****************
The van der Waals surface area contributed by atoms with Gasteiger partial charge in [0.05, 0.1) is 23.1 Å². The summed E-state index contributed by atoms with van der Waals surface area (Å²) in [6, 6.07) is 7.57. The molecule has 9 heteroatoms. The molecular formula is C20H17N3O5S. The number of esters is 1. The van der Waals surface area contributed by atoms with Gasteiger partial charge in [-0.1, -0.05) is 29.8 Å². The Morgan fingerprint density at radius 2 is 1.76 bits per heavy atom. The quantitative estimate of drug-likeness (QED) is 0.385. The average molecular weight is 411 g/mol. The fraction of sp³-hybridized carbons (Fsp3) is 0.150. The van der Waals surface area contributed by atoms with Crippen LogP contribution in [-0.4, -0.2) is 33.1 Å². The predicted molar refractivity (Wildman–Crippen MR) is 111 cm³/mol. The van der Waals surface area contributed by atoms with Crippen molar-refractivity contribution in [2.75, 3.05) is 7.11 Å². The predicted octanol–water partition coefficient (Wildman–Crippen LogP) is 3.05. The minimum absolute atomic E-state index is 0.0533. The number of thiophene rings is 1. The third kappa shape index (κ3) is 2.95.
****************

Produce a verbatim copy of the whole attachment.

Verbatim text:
The van der Waals surface area contributed by atoms with Gasteiger partial charge in [0.05, 0.1) is 23.1 Å². The summed E-state index contributed by atoms with van der Waals surface area (Å²) in [6, 6.07) is 7.57. The molecule has 9 heteroatoms. The molecular formula is C20H17N3O5S. The number of esters is 1. The van der Waals surface area contributed by atoms with Gasteiger partial charge in [-0.1, -0.05) is 29.8 Å². The Morgan fingerprint density at radius 2 is 1.76 bits per heavy atom. The quantitative estimate of drug-likeness (QED) is 0.385. The average molecular weight is 411 g/mol. The fraction of sp³-hybridized carbons (Fsp3) is 0.150. The van der Waals surface area contributed by atoms with Crippen LogP contribution in [-0.4, -0.2) is 33.1 Å². The predicted molar refractivity (Wildman–Crippen MR) is 111 cm³/mol. The van der Waals surface area contributed by atoms with Crippen molar-refractivity contribution in [2.75, 3.05) is 7.11 Å². The predicted octanol–water partition coefficient (Wildman–Crippen LogP) is 3.05. The minimum absolute atomic E-state index is 0.0533. The number of thiophene rings is 1. The third kappa shape index (κ3) is 2.95.